Montgomery County Executive Isiah Leggett (D). (Jeffrey MacMillan/Jeffrey MacMillan)

Montgomery County Executive Isiah Leggett on Tuesday sent the County Council a proposed savings plan to address a budget shortfall of $120 million.

The plan recommends nearly $28 million in cuts from county government and $25 million from Montgomery County Public Schools. The county's annual operating budget is about $5.5 billion.

The plan "keeps as many programs and services as possible without doing any kind of permanent harm," said Leggett (D). "That was the initial strategy."

The county's Department of Finance estimates that revenue for the current fiscal year is on track to be $95 million lower than expected, driven primarily by a decrease in expected income-tax revenue. The county is also shouldering the burden of a $25 million budget shortfall from last fiscal year.

Leggett's plan identifies savings for roughly $60 million from this year's operating budget. From the county budget, that includes more than $4 million from the Department of Health and Human Services, nearly $3 million in cuts from transit services and $2.6 million from the Fire and Rescue Service, among other departments.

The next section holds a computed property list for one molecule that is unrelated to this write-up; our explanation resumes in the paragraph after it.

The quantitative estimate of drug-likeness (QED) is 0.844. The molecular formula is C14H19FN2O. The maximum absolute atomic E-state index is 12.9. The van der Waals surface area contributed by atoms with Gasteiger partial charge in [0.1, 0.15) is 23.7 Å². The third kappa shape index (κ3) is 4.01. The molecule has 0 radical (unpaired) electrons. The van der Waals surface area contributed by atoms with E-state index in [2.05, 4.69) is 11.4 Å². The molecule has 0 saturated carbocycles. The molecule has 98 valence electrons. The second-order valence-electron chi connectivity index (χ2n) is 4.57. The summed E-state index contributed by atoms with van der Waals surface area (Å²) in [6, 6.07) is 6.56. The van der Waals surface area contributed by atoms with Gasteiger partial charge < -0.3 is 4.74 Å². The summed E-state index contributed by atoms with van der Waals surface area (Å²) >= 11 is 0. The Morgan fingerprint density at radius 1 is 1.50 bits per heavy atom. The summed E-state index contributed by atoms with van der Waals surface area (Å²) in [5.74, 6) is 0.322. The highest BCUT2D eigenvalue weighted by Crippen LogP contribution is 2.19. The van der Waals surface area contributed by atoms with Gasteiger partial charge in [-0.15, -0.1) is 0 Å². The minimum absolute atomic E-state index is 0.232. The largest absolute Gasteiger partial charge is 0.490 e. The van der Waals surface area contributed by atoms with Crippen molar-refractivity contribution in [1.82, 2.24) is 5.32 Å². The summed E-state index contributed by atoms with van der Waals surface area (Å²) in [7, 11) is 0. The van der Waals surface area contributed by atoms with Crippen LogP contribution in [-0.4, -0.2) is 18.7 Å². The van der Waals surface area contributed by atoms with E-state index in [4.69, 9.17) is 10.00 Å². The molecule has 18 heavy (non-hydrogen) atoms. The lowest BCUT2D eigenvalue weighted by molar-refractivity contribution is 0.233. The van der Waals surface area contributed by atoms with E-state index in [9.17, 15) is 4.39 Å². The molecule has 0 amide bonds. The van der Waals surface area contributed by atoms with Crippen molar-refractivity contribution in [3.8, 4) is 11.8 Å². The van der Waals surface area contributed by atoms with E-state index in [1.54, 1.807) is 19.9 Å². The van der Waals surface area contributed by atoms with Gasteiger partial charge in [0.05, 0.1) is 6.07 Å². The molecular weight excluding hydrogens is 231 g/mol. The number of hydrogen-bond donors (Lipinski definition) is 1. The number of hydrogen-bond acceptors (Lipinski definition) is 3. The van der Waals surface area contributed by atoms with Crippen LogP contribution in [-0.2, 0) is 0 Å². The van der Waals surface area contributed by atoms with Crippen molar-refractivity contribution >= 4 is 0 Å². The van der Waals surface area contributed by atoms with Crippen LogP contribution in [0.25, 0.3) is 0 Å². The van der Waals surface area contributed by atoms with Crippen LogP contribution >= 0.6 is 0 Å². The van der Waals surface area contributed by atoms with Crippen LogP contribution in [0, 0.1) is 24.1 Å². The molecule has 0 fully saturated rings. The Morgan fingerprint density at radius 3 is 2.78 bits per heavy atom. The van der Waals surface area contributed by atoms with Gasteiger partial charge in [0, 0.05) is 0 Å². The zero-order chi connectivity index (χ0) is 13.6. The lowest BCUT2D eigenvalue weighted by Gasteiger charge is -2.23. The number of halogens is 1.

The proposal would also draw $5 million from Montgomery College and $2.6 million from the Maryland-National Capital Park and Planning Commission.

The council expects to approve a savings plan by the end of January. Next year's budget will be adopted in May.

Council member Nancy Navarro (D-Mid-County), who chairs the council's Government Operations and Fiscal Policy Committee, said she was particularly concerned about the proposal's cuts to the Health and Human Services budget. Leggett's memo listed 44 areas with varying cuts, the largest of which concerned lapsed personnel positions and information-technology contracts.

"We're talking about a population that does not have the means, and obviously they're the most vulnerable," Navarro said.

Council President Hans Riemer (D-At Large) noted that he has worked on three savings plans since taking office in 2010.

"This is a periodic experience," he said. "This is part of government."